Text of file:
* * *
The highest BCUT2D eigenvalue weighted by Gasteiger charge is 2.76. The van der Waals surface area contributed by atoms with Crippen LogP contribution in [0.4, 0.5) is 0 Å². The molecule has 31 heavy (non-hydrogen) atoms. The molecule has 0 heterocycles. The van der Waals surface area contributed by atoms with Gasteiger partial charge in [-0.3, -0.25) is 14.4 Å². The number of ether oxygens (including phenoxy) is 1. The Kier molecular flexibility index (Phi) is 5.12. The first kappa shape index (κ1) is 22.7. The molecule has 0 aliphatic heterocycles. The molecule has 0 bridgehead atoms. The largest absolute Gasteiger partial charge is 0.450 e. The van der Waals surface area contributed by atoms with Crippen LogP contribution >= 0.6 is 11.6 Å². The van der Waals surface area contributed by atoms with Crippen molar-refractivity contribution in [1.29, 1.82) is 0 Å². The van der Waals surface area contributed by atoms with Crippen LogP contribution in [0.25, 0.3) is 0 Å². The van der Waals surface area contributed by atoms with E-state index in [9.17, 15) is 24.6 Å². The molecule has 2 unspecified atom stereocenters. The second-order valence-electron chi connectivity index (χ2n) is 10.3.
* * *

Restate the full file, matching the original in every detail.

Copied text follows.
The highest BCUT2D eigenvalue weighted by Gasteiger charge is 2.76. The van der Waals surface area contributed by atoms with Crippen LogP contribution in [0.4, 0.5) is 0 Å². The molecule has 31 heavy (non-hydrogen) atoms. The molecule has 0 heterocycles. The van der Waals surface area contributed by atoms with Gasteiger partial charge in [-0.3, -0.25) is 14.4 Å². The number of ether oxygens (including phenoxy) is 1. The Kier molecular flexibility index (Phi) is 5.12. The first kappa shape index (κ1) is 22.7. The molecule has 0 aliphatic heterocycles. The molecule has 0 bridgehead atoms. The largest absolute Gasteiger partial charge is 0.450 e. The van der Waals surface area contributed by atoms with Crippen LogP contribution >= 0.6 is 11.6 Å². The van der Waals surface area contributed by atoms with Crippen molar-refractivity contribution in [1.29, 1.82) is 0 Å². The van der Waals surface area contributed by atoms with Crippen LogP contribution in [0.25, 0.3) is 0 Å². The van der Waals surface area contributed by atoms with E-state index in [9.17, 15) is 24.6 Å². The molecule has 2 unspecified atom stereocenters. The second-order valence-electron chi connectivity index (χ2n) is 10.3.